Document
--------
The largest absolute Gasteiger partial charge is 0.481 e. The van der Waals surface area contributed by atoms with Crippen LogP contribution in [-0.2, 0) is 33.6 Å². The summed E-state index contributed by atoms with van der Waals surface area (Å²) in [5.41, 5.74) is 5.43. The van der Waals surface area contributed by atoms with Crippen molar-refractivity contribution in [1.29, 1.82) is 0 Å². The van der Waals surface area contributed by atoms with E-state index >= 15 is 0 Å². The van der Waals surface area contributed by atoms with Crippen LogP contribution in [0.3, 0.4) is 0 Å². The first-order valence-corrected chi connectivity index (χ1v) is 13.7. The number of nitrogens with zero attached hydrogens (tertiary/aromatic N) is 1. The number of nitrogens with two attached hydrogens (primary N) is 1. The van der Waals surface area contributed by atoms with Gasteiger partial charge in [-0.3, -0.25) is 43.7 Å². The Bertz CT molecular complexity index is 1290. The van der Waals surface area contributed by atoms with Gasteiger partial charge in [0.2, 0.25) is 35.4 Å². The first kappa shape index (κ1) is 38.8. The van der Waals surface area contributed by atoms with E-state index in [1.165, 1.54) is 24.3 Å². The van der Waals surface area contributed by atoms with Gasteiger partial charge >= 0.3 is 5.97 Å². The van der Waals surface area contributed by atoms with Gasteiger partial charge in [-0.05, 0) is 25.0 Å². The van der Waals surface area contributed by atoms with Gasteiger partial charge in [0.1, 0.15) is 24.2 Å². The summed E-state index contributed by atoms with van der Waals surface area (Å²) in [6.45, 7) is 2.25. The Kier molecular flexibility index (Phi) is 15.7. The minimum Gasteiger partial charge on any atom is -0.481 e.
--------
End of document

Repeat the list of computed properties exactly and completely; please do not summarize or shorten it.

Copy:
The largest absolute Gasteiger partial charge is 0.481 e. The van der Waals surface area contributed by atoms with Crippen LogP contribution in [-0.2, 0) is 33.6 Å². The summed E-state index contributed by atoms with van der Waals surface area (Å²) in [5.41, 5.74) is 5.43. The van der Waals surface area contributed by atoms with Crippen molar-refractivity contribution in [1.29, 1.82) is 0 Å². The van der Waals surface area contributed by atoms with E-state index >= 15 is 0 Å². The van der Waals surface area contributed by atoms with Crippen LogP contribution in [0.3, 0.4) is 0 Å². The first-order valence-corrected chi connectivity index (χ1v) is 13.7. The number of nitrogens with zero attached hydrogens (tertiary/aromatic N) is 1. The number of nitrogens with two attached hydrogens (primary N) is 1. The van der Waals surface area contributed by atoms with Gasteiger partial charge in [-0.3, -0.25) is 43.7 Å². The Bertz CT molecular complexity index is 1290. The van der Waals surface area contributed by atoms with Gasteiger partial charge in [0.2, 0.25) is 35.4 Å². The first kappa shape index (κ1) is 38.8. The van der Waals surface area contributed by atoms with E-state index in [1.165, 1.54) is 24.3 Å². The van der Waals surface area contributed by atoms with Gasteiger partial charge >= 0.3 is 5.97 Å². The van der Waals surface area contributed by atoms with Gasteiger partial charge in [-0.05, 0) is 25.0 Å². The van der Waals surface area contributed by atoms with Gasteiger partial charge in [0.1, 0.15) is 24.2 Å². The summed E-state index contributed by atoms with van der Waals surface area (Å²) in [6.45, 7) is 2.25. The Kier molecular flexibility index (Phi) is 15.7. The minimum Gasteiger partial charge on any atom is -0.481 e.